That said, let's be honest, a pipeline is much more efficient. It doesn't emit greenhouse gases and it doesn't clog up traffic. And it doesn't cause delays for other consumer goods transported by train. Farmers use the train to transport their exports, and other sectors also use the train.
    Automobiles or metal cannot be transported by pipeline, but gas and oil can. This is very efficient. Logic dictates that the oil pipeline is the safest, but above all the most efficient way.
    In Quebec, farmers use propane, but we don't heat with propane.
    It is little used, except in small residences in the forest—I experienced this in my youth. You're right that propane is not widely used in Quebec or Canada, but it is used. It should not be neglected.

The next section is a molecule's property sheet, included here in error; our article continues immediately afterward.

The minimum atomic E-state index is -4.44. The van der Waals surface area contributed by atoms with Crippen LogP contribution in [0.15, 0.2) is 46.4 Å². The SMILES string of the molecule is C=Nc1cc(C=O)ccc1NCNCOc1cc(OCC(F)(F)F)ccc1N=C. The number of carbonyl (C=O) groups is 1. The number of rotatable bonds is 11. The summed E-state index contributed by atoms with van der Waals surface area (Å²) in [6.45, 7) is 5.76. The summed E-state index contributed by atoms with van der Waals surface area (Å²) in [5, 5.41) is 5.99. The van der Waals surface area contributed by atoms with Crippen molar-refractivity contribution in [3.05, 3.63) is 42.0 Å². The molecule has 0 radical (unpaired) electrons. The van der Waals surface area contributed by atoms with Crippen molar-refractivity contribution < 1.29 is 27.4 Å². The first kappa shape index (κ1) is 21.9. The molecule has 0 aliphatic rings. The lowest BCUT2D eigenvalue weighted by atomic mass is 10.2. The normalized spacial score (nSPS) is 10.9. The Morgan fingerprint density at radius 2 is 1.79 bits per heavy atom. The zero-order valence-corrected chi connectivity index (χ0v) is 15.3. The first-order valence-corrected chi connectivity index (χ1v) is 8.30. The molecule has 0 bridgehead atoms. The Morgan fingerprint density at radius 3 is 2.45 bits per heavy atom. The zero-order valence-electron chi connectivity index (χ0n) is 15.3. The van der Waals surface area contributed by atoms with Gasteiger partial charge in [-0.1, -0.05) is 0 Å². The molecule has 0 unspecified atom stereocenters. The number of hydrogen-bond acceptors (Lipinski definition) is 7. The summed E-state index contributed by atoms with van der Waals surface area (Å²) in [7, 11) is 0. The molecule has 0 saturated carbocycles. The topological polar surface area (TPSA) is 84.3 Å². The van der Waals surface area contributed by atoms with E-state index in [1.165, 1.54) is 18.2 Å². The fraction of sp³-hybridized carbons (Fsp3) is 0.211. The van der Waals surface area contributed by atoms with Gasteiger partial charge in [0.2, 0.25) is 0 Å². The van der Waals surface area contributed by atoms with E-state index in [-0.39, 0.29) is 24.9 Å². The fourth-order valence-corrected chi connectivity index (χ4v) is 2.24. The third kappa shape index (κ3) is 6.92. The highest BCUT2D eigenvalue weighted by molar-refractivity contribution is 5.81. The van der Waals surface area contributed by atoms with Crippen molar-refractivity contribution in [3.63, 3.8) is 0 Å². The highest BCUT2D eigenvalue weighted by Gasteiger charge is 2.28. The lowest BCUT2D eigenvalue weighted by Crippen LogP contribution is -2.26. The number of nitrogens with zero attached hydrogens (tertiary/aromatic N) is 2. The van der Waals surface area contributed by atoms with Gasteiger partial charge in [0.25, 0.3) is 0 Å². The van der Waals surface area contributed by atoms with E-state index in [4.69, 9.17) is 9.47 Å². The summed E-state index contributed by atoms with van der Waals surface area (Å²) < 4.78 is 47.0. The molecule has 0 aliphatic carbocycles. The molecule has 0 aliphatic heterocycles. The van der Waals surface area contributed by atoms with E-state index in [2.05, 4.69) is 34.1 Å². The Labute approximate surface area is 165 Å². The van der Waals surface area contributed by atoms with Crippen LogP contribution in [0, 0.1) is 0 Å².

In Michigan, it is used much more than in some other states.
    In terms of job losses, both Enbridge's and Valero's estimates were 600 jobs.
     Can you confirm these figures?
    It is not up to me to confirm or deny their numbers.

[English]

     Unless, Glenn, you have some analysis behind this....?
     These seem to be quite low numbers.

[Translation]

    Yes, they do seem to be low.
    Earlier, the minister spoke of thousands of jobs. So I am surprised by the contrast between the two estimates.
    As the minister said, the pipeline generates and feeds an economy with well over 1,000 employees. Tens of thousands of people work at the Detroit and Toronto airports. So this is certainly very important.

  (1655)  

    Based on your experience as a former deputy minister of transport, you were able to say that the modes of transportation were safe. However, there has been deregulation and an increase in the amount of oil being transported.
    Earlier, the minister gave the example of Mégantic to say that the railroad should not be used to transport oil. Do you have the same fear?